Jane Austen

Manga/Graphic Novel Review: MANGA CLASSICS Emma

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Thank you to the author/publisher for accepting my request to read and review this book

After reading a couple of the books in this Manga Classics collection, I decided to take a look at the other titles available on NetGalley. I’ve never read the original novel by Jane Austen, but I hadn’t read Great Expectations either before reading the manga adaptation.

Emma

Manga Classics: Emma by Stacy King (originally by Jane Austen) – eBook, 377 pages – Published June 17th 2015 by UDON Entertainment

As usual with these adaptations, I’m not going to focus too much on the story as that was down to the original author, not the author of this particular adaptation. Here’s a quick synopsis though, in case you’re not familiar with the novel:

Emma Woodhouse is a single young lady living with her father. She prides herself for her ability to see into the hearts and minds of others, and her matchmaking capabilities. Her governess has just recently married a man Emma set her up with, after all. When she acquires the friendship of Harriet, she believes herself capable of matching her with a suitable gentleman. But it turns out to be a lot more difficult than she anticipated.

And her own mind – once set on remaining single and unmarried forever – is suddenly rather confused…

It is, clearly, a romance novel. But it’s not just a boy-meets-girl kinda thing. It’s a typical Austen novel, I think, with all the misguided affections and complicated love stories all tangled up.

This adaptation is wonderful; I’m a big fan of this collection. As I’ve said before, it helps you understand the story and characters a lot better, and is really useful for people who aren’t that fond of classic literature. The author manages to keep the original tone and language (mostly) intact, while still making it a lot easier to understand and relate to. The art is fantastic, too; it really expresses the different moods and scenes, and the feelings of each character.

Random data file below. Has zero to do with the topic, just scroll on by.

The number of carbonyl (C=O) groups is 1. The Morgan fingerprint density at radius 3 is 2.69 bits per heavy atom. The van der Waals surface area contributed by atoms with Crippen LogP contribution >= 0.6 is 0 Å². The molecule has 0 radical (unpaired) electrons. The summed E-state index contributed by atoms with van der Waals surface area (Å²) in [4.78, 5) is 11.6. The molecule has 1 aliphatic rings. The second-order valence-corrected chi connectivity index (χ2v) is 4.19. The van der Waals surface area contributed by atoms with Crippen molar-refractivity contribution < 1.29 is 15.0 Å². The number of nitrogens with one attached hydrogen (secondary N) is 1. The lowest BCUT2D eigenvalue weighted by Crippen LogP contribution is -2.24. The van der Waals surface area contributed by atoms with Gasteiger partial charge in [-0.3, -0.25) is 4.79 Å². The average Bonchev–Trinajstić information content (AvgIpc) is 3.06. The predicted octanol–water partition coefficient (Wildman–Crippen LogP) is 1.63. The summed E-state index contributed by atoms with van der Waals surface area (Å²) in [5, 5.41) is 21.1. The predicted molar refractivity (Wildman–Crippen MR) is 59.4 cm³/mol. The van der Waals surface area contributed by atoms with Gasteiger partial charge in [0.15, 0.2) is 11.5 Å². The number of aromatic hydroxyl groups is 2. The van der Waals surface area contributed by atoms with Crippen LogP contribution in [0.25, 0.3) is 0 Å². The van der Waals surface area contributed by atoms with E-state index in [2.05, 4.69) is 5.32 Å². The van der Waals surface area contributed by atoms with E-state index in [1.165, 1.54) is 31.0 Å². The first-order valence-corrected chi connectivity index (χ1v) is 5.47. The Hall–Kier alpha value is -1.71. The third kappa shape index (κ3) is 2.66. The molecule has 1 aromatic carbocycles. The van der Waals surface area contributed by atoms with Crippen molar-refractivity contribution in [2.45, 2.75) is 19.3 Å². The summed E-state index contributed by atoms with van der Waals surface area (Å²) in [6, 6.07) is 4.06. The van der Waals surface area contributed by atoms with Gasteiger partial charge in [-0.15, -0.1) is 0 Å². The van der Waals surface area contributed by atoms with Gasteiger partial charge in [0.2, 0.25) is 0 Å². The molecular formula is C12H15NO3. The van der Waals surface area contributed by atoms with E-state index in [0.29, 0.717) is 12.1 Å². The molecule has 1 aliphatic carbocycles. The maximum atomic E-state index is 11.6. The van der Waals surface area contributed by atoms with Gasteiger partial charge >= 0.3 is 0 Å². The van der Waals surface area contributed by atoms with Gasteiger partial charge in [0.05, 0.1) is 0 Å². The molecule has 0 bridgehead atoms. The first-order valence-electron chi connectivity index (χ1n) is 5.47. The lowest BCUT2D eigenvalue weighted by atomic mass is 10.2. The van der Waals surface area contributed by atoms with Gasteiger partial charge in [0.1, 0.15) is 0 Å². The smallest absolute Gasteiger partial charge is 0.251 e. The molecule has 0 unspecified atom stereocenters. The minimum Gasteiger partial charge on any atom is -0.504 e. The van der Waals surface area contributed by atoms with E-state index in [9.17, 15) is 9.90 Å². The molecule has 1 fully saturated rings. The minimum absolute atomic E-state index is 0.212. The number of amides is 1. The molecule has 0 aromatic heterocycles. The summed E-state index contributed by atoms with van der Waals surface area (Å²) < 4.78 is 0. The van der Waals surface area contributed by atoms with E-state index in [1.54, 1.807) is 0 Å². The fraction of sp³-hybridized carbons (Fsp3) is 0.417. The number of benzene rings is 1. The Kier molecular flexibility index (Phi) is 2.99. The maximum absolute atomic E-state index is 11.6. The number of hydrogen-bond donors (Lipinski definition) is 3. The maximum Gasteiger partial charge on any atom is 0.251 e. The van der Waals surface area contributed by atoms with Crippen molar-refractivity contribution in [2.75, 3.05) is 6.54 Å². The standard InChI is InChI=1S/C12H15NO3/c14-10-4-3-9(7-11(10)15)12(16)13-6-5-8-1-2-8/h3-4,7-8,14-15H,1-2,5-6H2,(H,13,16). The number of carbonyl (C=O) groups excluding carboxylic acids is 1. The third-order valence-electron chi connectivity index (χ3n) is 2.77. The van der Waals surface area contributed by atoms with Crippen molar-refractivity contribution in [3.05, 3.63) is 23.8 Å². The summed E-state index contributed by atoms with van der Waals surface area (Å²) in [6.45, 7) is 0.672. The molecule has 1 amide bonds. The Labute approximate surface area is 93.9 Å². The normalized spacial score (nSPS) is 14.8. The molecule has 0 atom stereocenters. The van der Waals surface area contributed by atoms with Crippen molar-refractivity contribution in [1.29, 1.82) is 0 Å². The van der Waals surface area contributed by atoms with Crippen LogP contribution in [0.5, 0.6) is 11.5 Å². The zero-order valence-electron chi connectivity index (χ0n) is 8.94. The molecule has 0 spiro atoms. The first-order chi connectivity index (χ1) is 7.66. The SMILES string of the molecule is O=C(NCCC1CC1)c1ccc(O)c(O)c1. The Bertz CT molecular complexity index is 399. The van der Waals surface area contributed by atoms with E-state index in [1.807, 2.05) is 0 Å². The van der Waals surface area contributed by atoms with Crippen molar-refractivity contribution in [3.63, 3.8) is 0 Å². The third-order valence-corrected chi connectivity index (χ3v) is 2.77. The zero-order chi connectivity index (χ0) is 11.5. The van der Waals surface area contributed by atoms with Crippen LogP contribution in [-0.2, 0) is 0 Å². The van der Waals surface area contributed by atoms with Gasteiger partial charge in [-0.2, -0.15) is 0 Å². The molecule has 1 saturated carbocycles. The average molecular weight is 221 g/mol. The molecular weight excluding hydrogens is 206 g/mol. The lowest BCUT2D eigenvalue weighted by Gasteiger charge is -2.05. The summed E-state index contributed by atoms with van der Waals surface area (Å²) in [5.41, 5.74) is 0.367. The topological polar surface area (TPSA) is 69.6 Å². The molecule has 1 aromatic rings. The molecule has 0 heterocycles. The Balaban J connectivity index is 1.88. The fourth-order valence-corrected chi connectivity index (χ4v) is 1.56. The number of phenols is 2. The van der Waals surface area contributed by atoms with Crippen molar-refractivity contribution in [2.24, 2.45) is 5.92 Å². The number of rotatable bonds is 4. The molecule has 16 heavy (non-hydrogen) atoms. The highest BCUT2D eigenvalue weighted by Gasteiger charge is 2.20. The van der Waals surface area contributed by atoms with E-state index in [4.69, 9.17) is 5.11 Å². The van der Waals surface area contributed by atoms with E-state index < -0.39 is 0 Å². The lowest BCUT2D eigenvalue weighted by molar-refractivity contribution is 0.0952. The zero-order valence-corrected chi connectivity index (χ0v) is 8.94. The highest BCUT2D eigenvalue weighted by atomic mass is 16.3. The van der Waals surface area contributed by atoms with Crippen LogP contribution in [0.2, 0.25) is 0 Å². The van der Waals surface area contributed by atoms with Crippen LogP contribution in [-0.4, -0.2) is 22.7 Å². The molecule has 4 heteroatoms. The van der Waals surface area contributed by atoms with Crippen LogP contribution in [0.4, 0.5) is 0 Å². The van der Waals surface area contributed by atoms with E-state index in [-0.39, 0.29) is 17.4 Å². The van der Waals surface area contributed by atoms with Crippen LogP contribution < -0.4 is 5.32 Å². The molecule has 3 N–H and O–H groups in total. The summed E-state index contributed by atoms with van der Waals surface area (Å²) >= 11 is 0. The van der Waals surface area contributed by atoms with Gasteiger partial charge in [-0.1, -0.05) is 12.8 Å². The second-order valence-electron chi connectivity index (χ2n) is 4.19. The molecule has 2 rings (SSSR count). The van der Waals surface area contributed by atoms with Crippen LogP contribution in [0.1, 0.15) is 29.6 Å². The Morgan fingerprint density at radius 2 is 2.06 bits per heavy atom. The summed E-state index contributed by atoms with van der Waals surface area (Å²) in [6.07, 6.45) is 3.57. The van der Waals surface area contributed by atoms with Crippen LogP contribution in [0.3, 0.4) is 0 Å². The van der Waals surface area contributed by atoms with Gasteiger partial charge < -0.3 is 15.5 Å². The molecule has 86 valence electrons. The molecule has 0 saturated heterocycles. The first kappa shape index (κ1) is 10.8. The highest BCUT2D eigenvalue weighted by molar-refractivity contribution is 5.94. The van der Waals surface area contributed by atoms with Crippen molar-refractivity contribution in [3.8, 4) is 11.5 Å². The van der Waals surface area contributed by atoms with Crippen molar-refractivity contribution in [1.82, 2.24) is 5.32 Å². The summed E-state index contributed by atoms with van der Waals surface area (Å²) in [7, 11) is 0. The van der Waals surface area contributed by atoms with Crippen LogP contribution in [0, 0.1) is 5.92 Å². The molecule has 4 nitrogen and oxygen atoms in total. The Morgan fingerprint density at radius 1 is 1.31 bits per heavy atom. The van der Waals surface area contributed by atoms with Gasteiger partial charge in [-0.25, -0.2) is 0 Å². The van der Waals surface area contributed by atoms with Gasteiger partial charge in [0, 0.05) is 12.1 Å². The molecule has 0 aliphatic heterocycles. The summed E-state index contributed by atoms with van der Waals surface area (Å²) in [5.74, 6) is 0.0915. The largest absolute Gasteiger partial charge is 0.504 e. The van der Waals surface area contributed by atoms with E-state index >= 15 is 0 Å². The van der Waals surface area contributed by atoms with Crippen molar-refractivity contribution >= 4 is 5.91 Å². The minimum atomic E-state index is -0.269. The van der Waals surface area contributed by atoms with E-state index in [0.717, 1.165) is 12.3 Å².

I’d easily give this 4 stars out of 5. I really think this collection is worth looking at, whether you’re interested in classic novels or not.

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Graphic Novel Review: MANGA CLASSICS Pride and Prejudice

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Thank you to the author/publisher for accepting my request to read and review this book

 

We all know of the classic novel, but have you ever read Austen’s work in the form of a manga?

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Manga Classics: Pride and Prejudice by Stacy King (originally by Jane Austen) – eBook, 377 pages – Published September 17th 2014 by UDON Entertainment

 

I won’t talk about the plot much – I’m sure you know enough about it already – but I will definitely mention the art and the portrayal of the different characters and their relationships with one another.

So, just in case you don’t know the story of Pride and Prejudice – my review of which is here – I will give you a quick summary. Originally published in 1813, the story features common themes from the era such as wealth, social standing, and marriage. A family with five daughters are desperate to get them married into wealth, into comfortable homes with handsome young men. But Elizabeth is not so keen on marrying just anyone, and her eldest sister soon finds herself falling for a particular young man.